I find this group most rewarding and much of my work has been to re-select and maintain superior forms of these for cut flowers. Although the flowers are never larger than an old fashioned Sweet Pea, they are useful for petite and miniature flower arrangements and have a very wide range of useful clean colours. They can be allowed to sprawl but do better of given support. In choosing which to grow, the number of blooms per flower spike, size of the individual flower and length of flower spike, should all be taken into account. They are hardy annuals and easy to grow. A good choice for beginners is:

Lathyrus sativus var. azureusTrue BlueL.sativus  var. azureusapprox. 1m high
WhiteL.sativus  var. albusapprox. 1m high
Bright PinkL.tingitanus  var. roseusapprox. 2m high
Royal PurpleL.tingitanusapprox. 2m high
RedL.annuus  Hotham Redapprox. 1m high
YellowL.annuus  var. annuusapprox. 1m high
OrangeL.annuus  Mrs. R. Penneyapprox. 1m high
Red and YellowL.belinensisapprox. 1m high

Meadow Flowers

The increasing popularity of wild flower borders and meadow gardening provides an opportunity for climbing annuals to be naturalised in the garden and also provides an opportunity for many of the other true meadow annuals to be seen at their best, for example cream and yellow forms of the Yellow Vetchling, L.aphaca. There is hardly any Lathyrus which cannot be adapted to this style of gardening but for some, such as the Grass Pea, L.nissolia, and the perennial Meadow Vetchling, L.pratensis, this is their natural environment.

How to Grow

As with all plants, a good guide is to understand their natural habitat and try to reproduce it. Annuals are produced from seed and are normally sown in Spring in the UK. Most are quick to germinate and flower so respond to successional sowing to achieve flowering at different times. An Autumn sowing will provide blooms in May. Two species which I normally sow in Autumn because they are slower to germinate and produce flowers are L.chloranthus and L.paranensis.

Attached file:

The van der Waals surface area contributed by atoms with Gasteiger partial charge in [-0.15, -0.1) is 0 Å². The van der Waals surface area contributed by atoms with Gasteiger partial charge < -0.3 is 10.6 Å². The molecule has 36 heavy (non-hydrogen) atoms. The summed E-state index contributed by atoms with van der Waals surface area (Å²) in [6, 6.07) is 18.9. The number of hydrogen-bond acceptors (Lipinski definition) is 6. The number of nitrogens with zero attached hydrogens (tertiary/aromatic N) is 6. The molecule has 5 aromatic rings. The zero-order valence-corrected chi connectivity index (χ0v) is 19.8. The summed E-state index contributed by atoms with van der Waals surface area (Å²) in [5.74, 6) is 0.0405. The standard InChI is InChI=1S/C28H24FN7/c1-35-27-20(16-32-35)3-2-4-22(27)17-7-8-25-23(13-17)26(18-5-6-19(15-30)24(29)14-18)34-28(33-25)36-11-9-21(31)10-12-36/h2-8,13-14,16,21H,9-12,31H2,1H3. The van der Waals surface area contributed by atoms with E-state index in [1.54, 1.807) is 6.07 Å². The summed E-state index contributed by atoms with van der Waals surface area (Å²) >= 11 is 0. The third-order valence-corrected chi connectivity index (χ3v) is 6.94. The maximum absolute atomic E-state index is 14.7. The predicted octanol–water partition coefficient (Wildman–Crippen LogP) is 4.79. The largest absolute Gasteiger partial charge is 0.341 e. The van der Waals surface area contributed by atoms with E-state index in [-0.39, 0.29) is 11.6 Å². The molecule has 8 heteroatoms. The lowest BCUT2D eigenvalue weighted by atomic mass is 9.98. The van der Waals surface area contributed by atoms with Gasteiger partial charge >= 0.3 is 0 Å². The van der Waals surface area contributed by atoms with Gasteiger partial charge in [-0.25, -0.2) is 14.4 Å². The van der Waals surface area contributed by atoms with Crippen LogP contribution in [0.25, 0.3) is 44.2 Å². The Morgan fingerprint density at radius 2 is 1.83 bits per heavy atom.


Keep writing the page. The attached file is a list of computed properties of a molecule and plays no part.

They required the removal of dead flower heads and watering during dry spells to prolong flowering. Most species do best in full sun but some of the more delicate annuals and the South American climbers seem to benefit from light shade during the mid-day sun.
Perennials may be bought as young plants (L.grandiflorus is only available this way) or grown from seed. The more popular species, such as L.latifolius and L.vernus, germinate quickly but others may take several months. Perennials seem to prefer a well-drained soil, even if they are moisture lovers. They do not like cold wet soils. Garden compost, or some other form of humus, should be added to the soil when planting, unless the soil type makes this unnecessary. Many perennials spread by stolons and can be increased by division in the Spring.
The fun with any gardening is to try something different and see how it works for you. The genus Lathyrus provides a wide range of forms and can be very rewarding.


Home Page

© 2006 Roger Parsons

Roger Parsons is joint holder the National Collection of Lathyrus species, holds the national collection of Lathyrus odoratus cultivars, and is a member of the Executive Committee of the National Sweet Pea Society.

Seed of the Lathyrus species mentioned in the article, and many others, is available from Roger Parsons Sweet Peas

More information on Lathyrus species can be found on the lathyrus.info website.